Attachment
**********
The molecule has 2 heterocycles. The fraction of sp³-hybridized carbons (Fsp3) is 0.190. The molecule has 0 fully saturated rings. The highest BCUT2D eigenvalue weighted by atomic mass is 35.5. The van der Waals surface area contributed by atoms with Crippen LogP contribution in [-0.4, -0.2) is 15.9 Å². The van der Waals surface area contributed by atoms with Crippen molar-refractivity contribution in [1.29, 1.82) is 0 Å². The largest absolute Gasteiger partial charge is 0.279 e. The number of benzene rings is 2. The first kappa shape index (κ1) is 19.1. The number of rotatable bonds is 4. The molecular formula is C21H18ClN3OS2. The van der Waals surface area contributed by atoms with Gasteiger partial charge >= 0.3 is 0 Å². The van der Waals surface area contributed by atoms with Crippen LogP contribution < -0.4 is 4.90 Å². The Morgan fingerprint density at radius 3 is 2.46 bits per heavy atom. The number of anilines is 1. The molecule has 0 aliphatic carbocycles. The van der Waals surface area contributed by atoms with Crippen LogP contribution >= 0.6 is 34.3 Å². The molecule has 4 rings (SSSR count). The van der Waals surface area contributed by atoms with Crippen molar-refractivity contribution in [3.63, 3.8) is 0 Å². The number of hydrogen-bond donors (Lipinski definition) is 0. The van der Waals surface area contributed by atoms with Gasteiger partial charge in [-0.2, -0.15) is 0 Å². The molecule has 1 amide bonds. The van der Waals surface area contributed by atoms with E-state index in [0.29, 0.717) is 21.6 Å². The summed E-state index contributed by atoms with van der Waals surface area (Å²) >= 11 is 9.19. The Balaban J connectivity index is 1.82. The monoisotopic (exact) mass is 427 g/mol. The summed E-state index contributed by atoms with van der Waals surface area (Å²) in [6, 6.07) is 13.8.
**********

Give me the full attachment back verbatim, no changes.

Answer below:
The molecule has 2 heterocycles. The fraction of sp³-hybridized carbons (Fsp3) is 0.190. The molecule has 0 fully saturated rings. The highest BCUT2D eigenvalue weighted by atomic mass is 35.5. The van der Waals surface area contributed by atoms with Crippen LogP contribution in [-0.4, -0.2) is 15.9 Å². The van der Waals surface area contributed by atoms with Crippen molar-refractivity contribution in [1.29, 1.82) is 0 Å². The largest absolute Gasteiger partial charge is 0.279 e. The number of benzene rings is 2. The first kappa shape index (κ1) is 19.1. The number of rotatable bonds is 4. The molecular formula is C21H18ClN3OS2. The van der Waals surface area contributed by atoms with Gasteiger partial charge >= 0.3 is 0 Å². The van der Waals surface area contributed by atoms with Crippen LogP contribution < -0.4 is 4.90 Å². The Morgan fingerprint density at radius 3 is 2.46 bits per heavy atom. The number of anilines is 1. The molecule has 0 aliphatic carbocycles. The van der Waals surface area contributed by atoms with Crippen LogP contribution >= 0.6 is 34.3 Å². The molecule has 4 rings (SSSR count). The van der Waals surface area contributed by atoms with Crippen molar-refractivity contribution in [3.63, 3.8) is 0 Å². The number of hydrogen-bond donors (Lipinski definition) is 0. The van der Waals surface area contributed by atoms with Gasteiger partial charge in [-0.2, -0.15) is 0 Å². The molecule has 1 amide bonds. The van der Waals surface area contributed by atoms with E-state index in [0.29, 0.717) is 21.6 Å². The summed E-state index contributed by atoms with van der Waals surface area (Å²) >= 11 is 9.19. The Balaban J connectivity index is 1.82. The monoisotopic (exact) mass is 427 g/mol. The summed E-state index contributed by atoms with van der Waals surface area (Å²) in [6, 6.07) is 13.8.